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California: With state executions on hold, death penalty foes rethink ballot strategy

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California advocates of abolishing the death penalty got a jolt of momentum in March, when Gov. Gavin Newsom announced that he would not allow any executions to take place while he was in office.
But after trying twice this decade to persuade voters to end capital punishment, they have no plans to go to the ballot again in 2020. Rather than seeking to build on Newsom’s temporary reprieve for Death Row inmates, activists are taking their own pause.
Grappling with the legacy of their two failed initiatives, advocates are reassessing their strategy and retooling their message. Natasha Minsker, a political consultant who has long been involved with abolition efforts, said the governor’s moratorium has given advocates the opportunity to do long-term planning.
“There’s this excitement and energy in our movement that we haven’t had in a long time,” Minsker said.
Newsom’s executive order caught many Californians by surprise. Although he supported the unsuccessful ballot measures to abolish t…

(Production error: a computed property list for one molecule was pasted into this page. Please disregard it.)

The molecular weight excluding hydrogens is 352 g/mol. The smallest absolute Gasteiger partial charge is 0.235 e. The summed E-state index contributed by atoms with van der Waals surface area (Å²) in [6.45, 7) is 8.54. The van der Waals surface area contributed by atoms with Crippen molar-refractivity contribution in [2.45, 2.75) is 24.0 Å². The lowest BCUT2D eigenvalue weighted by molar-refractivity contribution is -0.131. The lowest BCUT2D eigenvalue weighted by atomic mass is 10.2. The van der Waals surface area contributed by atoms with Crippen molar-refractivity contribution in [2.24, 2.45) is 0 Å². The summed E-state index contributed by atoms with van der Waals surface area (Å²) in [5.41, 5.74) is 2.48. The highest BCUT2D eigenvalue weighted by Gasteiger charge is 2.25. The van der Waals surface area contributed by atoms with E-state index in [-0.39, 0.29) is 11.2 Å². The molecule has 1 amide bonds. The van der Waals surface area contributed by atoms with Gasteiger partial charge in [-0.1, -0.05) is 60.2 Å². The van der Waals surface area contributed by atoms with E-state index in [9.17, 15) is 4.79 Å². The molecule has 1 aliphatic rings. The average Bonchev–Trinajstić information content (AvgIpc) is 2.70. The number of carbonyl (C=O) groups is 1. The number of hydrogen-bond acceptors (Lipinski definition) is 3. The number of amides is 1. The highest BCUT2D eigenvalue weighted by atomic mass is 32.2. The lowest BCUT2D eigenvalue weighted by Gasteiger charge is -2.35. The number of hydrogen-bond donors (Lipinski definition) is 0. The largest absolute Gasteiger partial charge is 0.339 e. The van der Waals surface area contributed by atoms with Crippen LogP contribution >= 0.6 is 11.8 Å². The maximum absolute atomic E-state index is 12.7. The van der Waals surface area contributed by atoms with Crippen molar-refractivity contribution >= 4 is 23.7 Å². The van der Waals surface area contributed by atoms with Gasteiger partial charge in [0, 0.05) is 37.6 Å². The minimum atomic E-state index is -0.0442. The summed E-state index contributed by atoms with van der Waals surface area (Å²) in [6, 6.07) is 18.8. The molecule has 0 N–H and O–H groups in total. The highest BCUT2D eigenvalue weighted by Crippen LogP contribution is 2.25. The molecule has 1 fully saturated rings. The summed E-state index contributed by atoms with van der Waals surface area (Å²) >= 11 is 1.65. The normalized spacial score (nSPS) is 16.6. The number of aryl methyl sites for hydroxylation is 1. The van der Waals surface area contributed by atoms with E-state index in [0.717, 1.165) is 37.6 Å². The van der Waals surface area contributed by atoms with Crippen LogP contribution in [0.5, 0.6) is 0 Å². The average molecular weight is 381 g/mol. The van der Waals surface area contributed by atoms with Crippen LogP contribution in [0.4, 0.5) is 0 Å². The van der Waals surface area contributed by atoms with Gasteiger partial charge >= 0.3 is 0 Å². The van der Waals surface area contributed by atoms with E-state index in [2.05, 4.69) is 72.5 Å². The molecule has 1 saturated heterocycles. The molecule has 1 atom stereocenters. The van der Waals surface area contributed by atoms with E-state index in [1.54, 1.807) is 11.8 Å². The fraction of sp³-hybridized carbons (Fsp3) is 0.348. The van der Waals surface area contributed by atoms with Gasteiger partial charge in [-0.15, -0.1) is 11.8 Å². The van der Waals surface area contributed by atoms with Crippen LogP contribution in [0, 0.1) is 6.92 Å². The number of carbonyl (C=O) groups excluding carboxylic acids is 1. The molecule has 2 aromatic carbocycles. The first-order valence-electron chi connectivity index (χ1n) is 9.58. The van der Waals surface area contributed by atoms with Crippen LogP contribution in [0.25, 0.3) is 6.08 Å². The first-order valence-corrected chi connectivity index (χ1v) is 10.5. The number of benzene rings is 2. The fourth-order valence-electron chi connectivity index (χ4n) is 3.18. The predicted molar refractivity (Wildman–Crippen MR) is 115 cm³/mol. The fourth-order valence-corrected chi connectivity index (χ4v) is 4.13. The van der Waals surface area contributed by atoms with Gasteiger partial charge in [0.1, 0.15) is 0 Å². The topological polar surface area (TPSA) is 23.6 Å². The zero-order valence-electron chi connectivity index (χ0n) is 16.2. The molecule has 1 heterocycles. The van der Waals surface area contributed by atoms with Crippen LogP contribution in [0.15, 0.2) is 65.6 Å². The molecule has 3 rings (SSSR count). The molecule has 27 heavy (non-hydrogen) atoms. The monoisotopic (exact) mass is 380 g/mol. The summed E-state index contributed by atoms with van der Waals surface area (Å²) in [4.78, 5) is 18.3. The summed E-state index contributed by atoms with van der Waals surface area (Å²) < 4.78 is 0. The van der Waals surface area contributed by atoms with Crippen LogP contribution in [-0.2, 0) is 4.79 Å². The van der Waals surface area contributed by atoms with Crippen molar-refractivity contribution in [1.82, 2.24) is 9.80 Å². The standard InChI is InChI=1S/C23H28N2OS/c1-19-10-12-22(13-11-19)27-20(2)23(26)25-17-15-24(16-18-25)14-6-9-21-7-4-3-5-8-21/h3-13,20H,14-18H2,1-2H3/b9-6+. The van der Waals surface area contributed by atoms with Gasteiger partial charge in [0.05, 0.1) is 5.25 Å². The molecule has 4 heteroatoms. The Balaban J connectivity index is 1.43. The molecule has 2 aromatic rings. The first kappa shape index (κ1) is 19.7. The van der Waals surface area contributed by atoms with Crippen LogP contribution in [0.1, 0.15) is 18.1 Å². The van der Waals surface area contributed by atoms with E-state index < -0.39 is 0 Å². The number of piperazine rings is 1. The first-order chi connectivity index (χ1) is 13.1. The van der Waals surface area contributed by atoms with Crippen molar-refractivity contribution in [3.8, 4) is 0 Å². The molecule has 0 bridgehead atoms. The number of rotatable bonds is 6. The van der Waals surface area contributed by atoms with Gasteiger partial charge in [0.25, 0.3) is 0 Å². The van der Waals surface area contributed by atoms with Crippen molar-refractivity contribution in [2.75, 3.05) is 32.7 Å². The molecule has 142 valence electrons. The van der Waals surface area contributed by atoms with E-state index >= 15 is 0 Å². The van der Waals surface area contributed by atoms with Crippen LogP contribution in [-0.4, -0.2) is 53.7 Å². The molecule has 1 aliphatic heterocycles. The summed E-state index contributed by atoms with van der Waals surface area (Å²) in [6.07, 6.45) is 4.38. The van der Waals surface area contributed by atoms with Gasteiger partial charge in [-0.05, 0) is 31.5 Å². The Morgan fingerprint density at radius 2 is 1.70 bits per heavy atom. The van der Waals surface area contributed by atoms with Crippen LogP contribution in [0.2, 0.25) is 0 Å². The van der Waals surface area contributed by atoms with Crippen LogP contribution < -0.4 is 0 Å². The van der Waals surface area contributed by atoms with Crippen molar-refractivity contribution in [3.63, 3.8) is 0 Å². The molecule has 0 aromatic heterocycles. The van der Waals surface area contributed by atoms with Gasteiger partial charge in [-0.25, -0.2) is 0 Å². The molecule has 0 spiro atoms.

Iran: execution of juvenile offender

Juvenile offender Amir Amrollahi’s death sentence received final approval from the Head of the Judiciary earlier this month, and judicial officials in Shiraz province have been asked to prepare to carry out his execution. He was sentenced to death for a murder committed when he was 16 years old.

The murder took place in November 2006 during a fight with another boy, who was fatally stabbed. According to his lawyer, who took up his case this year, Amir Amrollahi ran off in a panic after stabbing the boy, who he thought was about to attack him. Medical help did not arrive for half an hour, by which time it was too late. Amir Amrollahi told his father what had happened, the same day, and later presented himself to the police.

His family could not afford adequate legal representation at his trial. According to his new lawyer, the court did not hear that the killing had been unintentional, or that he was prescribed heavy doses of sedatives while in prison awaiting trial. His mental state at the time of the trial was not properly considered.

On 6 August 2007, Branch 5 of Fars province criminal court sentenced him to death, although one of the court advisors had expressed concern about his age and his ability to understand and recognize what was going on. The sentence was upheld by Branch 27 of Supreme Court on 11 October.

BACKGROUND INFORMATION

The execution of juvenile offenders is prohibited by international law. Since 1990 Iran has executed at least 35 juvenile offenders, eight of them in 2007 and four in 2008.

The family of a murder victim has the right either to insist on execution, or to pardon the killer and receive financial compensation. A convicted murderer has no right to seek pardon or commutation from the state, in violation of Article 6(4) of the International Covenant on Civil and Political Rights, to which Iran is a state party.

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Source: Amnesty International

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